Fiction Reviews


Matter's End

(1996) Gregory Benford (ed), Victor Gollancz, 16.99, hrdbk, 294pp. ISBN 0 575 06298 3

Gregory Benford is one of those contemporary Californian SF writers whose novels began to make an impact this side of the pond in the 1980s, though he has been writing since the 1960s. He writes fairly hard SF, though interestingly occasionally tinges it with fantasy (something difficult to do convincingly (i.e. without having to suspend disbelief too much) but he does it on the whole well)). Gregory Benford is also an accomplished physicist, which helps put pay to the myth that scientists cannot write.

Matter's End is a collection of Benford's earlier shorts and novellas from the '60s through to the '80s. To say they are all 'good reads' is a bit dismissive, but they are; few shine incandescently on their own. If however you can read them in the context of when they were written, and where SF was at that time, then you distinctly perceive the flashes of insight that come with an enquiring and discerning mind. I say this because you really have to adopt this perspective to get the best out of these stories and, in fairness, to do Benford justice. For instance one short story is in effect a re-hash of Jurassic Park except that it is not, Benford wrote his short story first! The title story to the collection, Matter's End, itself is in effect a completely fresh approach to the theme Clarke explored in The Nine Billion Names of God: a sort of cross between that and Egan's Quarantine. A must for Benford philes, those whose book collection represents the genre's development, and long train journeys.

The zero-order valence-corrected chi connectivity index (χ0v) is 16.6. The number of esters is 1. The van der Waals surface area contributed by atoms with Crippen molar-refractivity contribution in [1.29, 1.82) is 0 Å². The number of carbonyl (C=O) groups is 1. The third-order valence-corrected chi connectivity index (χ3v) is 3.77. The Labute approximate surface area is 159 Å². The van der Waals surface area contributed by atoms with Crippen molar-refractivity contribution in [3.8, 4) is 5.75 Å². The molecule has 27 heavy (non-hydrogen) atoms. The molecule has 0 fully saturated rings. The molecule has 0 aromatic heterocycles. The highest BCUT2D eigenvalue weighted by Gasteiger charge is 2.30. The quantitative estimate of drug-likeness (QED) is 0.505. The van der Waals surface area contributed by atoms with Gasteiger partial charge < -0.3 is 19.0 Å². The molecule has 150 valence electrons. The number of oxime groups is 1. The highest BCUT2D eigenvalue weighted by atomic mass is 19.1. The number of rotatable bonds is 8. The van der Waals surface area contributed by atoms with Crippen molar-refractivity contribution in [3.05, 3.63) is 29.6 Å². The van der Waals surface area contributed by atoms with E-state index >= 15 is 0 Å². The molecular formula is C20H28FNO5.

Jonathan Cowie


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